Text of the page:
This is partly by design as well. Mainstream thinking tends to be a form of groupthink in itself, and when The Stepien was founded by Cole Zwicker and Sean Derenthal in August after DraftExpress’ closure, they set out to form a foundation of forward-thinking ideas, more so than just another scouting report dump.

“At first, we just kind of set out to change the way that people talk about the draft,” Zwicker says. “I think that if people read an article, if they read the site, and they find it insightful and it makes them think, that’s what we’re aiming for.”

Take, for example, the 2014 draft. Andrew Wiggins and Jabari Parker, the first two selections off the board in that year, represented what Zwicker calls “the intersection of high-level athleticism and production” valued by the mainstream. Four years later, questions about the fullness of their game are still unanswered.

“It challenges you to consistently be adaptable with the way that you think about how the league works, because the league is changing all the time,” Magnotti says. “I feel like the Basketball Twitter conversation kind of works to catch up, in a way that can get maybe even two, three, four, five years behind on certain topics. We’re still stuck debating Kobe Bryant even though he’s been out of the league for two years.”

This degree of esoterica isn’t for everyone, though. It isn’t hard to find the criticisms that claim Draft Twitter is too unrefined, too dry, maybe even too prolific, for a general audience to access.

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“I do think that sometimes it gets a little granular,” Zwicker admits, even though he believes the deep-dives can cater to specific audiences. “On the Ode to Oden podcast, Sean [Derenthal] and I go into detail about prospects for, sometimes, over an hour on each guy. That’s not for everybody, we get that.”

Magnotti sees it two ways. Even for the best teams in the NBA, the draft is going to be something of a crapshoot. Producing the full picture requires paying attention to tape, analytics, measurables, context, growth curves; by its nature, draft analysis has to be granular. Any scouting reports under a thousand words feels like “a disservice,” he says. But, on the other hand, not everybody is trying to read dozens of 1,500-word analyses.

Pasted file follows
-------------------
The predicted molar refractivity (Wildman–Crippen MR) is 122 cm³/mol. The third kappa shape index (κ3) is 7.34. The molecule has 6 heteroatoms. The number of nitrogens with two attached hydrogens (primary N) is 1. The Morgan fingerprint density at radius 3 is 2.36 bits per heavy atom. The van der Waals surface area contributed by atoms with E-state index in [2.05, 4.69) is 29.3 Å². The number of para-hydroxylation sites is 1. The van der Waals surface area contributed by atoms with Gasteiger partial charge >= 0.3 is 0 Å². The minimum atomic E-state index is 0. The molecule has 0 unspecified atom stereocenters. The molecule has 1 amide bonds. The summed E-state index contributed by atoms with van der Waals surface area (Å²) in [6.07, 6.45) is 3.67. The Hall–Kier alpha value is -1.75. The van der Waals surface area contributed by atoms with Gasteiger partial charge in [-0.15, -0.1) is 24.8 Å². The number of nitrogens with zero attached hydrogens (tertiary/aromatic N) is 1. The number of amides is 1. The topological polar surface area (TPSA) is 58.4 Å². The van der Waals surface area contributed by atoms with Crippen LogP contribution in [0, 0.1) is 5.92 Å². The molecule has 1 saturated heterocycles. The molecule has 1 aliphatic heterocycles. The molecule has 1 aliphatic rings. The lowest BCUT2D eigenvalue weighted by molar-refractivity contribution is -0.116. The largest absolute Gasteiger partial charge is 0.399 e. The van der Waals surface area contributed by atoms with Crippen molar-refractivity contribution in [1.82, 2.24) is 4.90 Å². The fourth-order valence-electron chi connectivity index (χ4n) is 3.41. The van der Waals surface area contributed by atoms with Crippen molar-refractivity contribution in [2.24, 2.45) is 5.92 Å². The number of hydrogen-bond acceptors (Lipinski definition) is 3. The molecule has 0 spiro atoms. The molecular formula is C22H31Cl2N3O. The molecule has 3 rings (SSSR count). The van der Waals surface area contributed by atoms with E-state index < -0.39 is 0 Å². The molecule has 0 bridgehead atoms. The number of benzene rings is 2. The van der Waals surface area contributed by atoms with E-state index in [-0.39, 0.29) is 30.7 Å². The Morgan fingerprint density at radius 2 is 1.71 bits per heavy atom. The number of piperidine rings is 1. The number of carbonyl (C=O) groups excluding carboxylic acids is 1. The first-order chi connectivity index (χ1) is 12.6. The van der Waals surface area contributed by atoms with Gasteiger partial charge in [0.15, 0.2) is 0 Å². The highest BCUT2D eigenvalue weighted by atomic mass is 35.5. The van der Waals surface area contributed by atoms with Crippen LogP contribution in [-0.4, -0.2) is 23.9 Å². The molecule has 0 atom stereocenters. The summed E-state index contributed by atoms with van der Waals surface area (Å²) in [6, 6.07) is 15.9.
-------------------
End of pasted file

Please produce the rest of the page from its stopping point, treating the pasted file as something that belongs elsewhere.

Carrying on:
“It’s very easy, because we’re so passionate about it, to assume that everyone’s going to be that way,” Magnotti says. “That has to be something that you keep in mind, both in your writing and also in the way that you view how other people outside of our sphere talk about the draft.”

Maybe this links to another criticism that, if you spent enough time in the general orbit of Draft Twitter, makes itself obvious: Almost every face in the community belongs to a white man. If there are any exceptions, there aren’t many that come to mind, even for the most involved members around. Nobody has a good answer as to why this pattern seems to exist.

“I wish I had a good answer for you,” says Magnotti, who draws a comparison to the tendency of political journalists to amplify the ideas of similar others. “I feel that it’s almost easier to get [obsessed with] the draft and get really into it at this granular level for males, and I don’t really have a good reason for why that is, but that’s something I kind of think is part of it.

“I think that there’s a place for women, specifically, in Draft Twitter,” he continues. “When you have the argumentative approach to the way that Draft Twitter sometimes communicates to the general public, [opening up to a general audience] is something that can be very well combatted by having more female voices among our group.”

“I don’t have a great answer for you as far as why that is the case … that’s not the intent, but it’s definitely something we should be cognizant of,” Zwicker says.

“That’s something that should be addressed as we continue to develop ourselves,” Magnotti says in agreement.


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Representation aside, Draft Twitter is not necessarily monolithic. There can be a barrier to entry that exists by being such a specific following, one which might happen to break poorly with the proliferation of white men on the internet in general, but people from many different walks of life — especially in the “EuroLeague Twitter” sub-sub-community, notes Magnotti — come together to be exposed to new ideas.

For all of the heavy-handed talk of archetypes and analytics, though, the vitality of the community is probably best reflected in the pace of its growth and the signal-boosting for one another.

“I could go over, basically, like 40 people,” said Zwicker when I asked him about some of his favorites around Draft Twitter. “Definitely follow any of The Stepien guys on Twitter, and it’ll snowball from there.”

Less than a year after its founding, The Stepien has already become a reference point for others such as Rafferty and Magnotti. The Upside & Motor blog lives on, rolled up into The Step Back’s draft coverage. There are, more than ever, people joining into the draft conversation through independent channels. For why?

“The reality is very few of the players pan out as they’re expected to, and it’s just a crapshoot,” Rafferty says. “I think there’s so much hope attached to it for so many different people, and that’s what makes it exciting.”